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Learning and Model Validation

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  • In-Koo Cho
  • Kenneth Kasa

Abstract

This paper studies adaptive learning with multiple models. An agent operating in a self-referential environment is aware of potential model misspecification, and tries to detect it, in real-time, using an econometric specification test. If the current model passes the test, it is used to construct an optimal policy. If it fails the test, a new model is selected. As the rate of coefficient updating decreases, one model becomes dominant, and is used “almost always”. Dominant models can be characterized using the tools of large deviations theory. The analysis is used to address two questions posed by Sargent's Phillips Curve model.

Suggested Citation

  • In-Koo Cho & Kenneth Kasa, 2015. "Learning and Model Validation," Review of Economic Studies, Oxford University Press, vol. 82(1), pages 45-82.
  • Handle: RePEc:oup:restud:v:82:y:2015:i:1:p:45-82
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    File URL: http://hdl.handle.net/10.1093/restud/rdu026
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    Cited by:

    1. Giovanni Angelini & Luca Fanelli, 2016. "Misspecification and Expectations Correction in New Keynesian DSGE Models," Oxford Bulletin of Economics and Statistics, Department of Economics, University of Oxford, vol. 78(5), pages 623-649, October.
    2. Shea, Paul, 2015. "Red herrings and revelations: does learning about a new variable worsen forecasts?," Economic Modelling, Elsevier, vol. 49(C), pages 395-406.
    3. William Branch & George W. Evans, 2007. "Model Uncertainty and Endogenous Volatility," Review of Economic Dynamics, Elsevier for the Society for Economic Dynamics, vol. 10(2), pages 207-237, April.
    4. Häfner, Samuel, 2018. "Stable biased sampling," Games and Economic Behavior, Elsevier, vol. 107(C), pages 109-122.
    5. Hansen, Lars Peter & Sargent, Thomas J., 2007. "Recursive robust estimation and control without commitment," Journal of Economic Theory, Elsevier, vol. 136(1), pages 1-27, September.
    6. Pierpaolo Battigalli & Simone Cerreia-Vioglio & Fabio Maccheroni & Massimo Marinacci & Thomas Sargent, 2016. "A Framework for the Analysis of Self-Confi rming Policies," Working Papers 573, IGIER (Innocenzo Gasparini Institute for Economic Research), Bocconi University.
    7. Agnieszka Markiewicz, 2012. "Model Uncertainty And Exchange Rate Volatility," International Economic Review, Department of Economics, University of Pennsylvania and Osaka University Institute of Social and Economic Research Association, vol. 53(3), pages 815-844, August.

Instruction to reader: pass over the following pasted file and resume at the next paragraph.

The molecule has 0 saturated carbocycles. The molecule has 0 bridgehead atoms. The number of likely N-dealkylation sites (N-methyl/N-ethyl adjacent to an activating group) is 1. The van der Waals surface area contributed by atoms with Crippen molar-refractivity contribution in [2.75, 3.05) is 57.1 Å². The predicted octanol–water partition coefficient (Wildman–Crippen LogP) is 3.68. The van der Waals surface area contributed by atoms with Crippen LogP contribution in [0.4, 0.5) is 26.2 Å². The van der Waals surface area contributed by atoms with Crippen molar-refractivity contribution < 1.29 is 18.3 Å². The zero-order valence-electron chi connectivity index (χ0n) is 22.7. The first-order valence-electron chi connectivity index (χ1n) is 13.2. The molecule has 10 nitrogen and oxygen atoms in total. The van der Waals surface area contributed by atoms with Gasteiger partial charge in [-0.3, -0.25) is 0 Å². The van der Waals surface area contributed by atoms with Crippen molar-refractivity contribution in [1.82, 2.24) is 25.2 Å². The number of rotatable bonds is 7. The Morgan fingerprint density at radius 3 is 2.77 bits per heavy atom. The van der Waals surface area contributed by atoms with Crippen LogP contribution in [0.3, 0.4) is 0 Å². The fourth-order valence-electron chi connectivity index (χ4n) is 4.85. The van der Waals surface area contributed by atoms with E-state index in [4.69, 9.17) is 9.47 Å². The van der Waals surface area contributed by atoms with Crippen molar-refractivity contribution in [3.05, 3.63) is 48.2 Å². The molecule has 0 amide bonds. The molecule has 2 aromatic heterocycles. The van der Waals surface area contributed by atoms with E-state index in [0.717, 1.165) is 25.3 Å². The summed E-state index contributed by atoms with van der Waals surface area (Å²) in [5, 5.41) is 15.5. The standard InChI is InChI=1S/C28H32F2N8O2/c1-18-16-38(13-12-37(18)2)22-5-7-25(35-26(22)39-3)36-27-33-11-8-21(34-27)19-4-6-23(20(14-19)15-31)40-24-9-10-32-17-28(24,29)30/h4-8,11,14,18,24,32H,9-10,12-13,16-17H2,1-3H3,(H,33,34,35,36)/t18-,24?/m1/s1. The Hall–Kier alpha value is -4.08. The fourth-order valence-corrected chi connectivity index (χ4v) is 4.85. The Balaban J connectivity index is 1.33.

8. Hommes, C.H. & Zhu, M., 2016. "Behavioral Learning Equilibria, Persistence Amplification & Monetary Policy," CeNDEF Working Papers 16-03, Universiteit van Amsterdam, Center for Nonlinear Dynamics in Economics and Finance.
    9. Branch, William A. & Gasteiger, Emanuel, 2019. "Endogenously (non-)Ricardian beliefs," ECON WPS - Vienna University of Technology Working Papers in Economic Theory and Policy 03/2019, Vienna University of Technology, Institute for Mathematical Methods in Economics, Research Group Economics (ECON).
    10. Berardi, Michele, 2015. "On the fragility of sunspot equilibria under learning and evolutionary dynamics," Journal of Economic Behavior & Organization, Elsevier, vol. 112(C), pages 251-265.
    11. Georges, Christophre, 2008. "Bounded memory, overparameterized forecast rules, and instability," Economics Letters, Elsevier, vol. 98(2), pages 129-135, February.
    12. Weidong Tian & Junya Jiang & Weidong Tian, 2017. "Model Uncertainty Effect on Asset Prices," International Review of Finance, International Review of Finance Ltd., vol. 17(2), pages 205-233, June.

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    More about this item

    JEL classification:

    • C12 - Mathematical and Quantitative Methods - - Econometric and Statistical Methods and Methodology: General - - - Hypothesis Testing: General
    • E59 - Macroeconomics and Monetary Economics - - Monetary Policy, Central Banking, and the Supply of Money and Credit - - - Other

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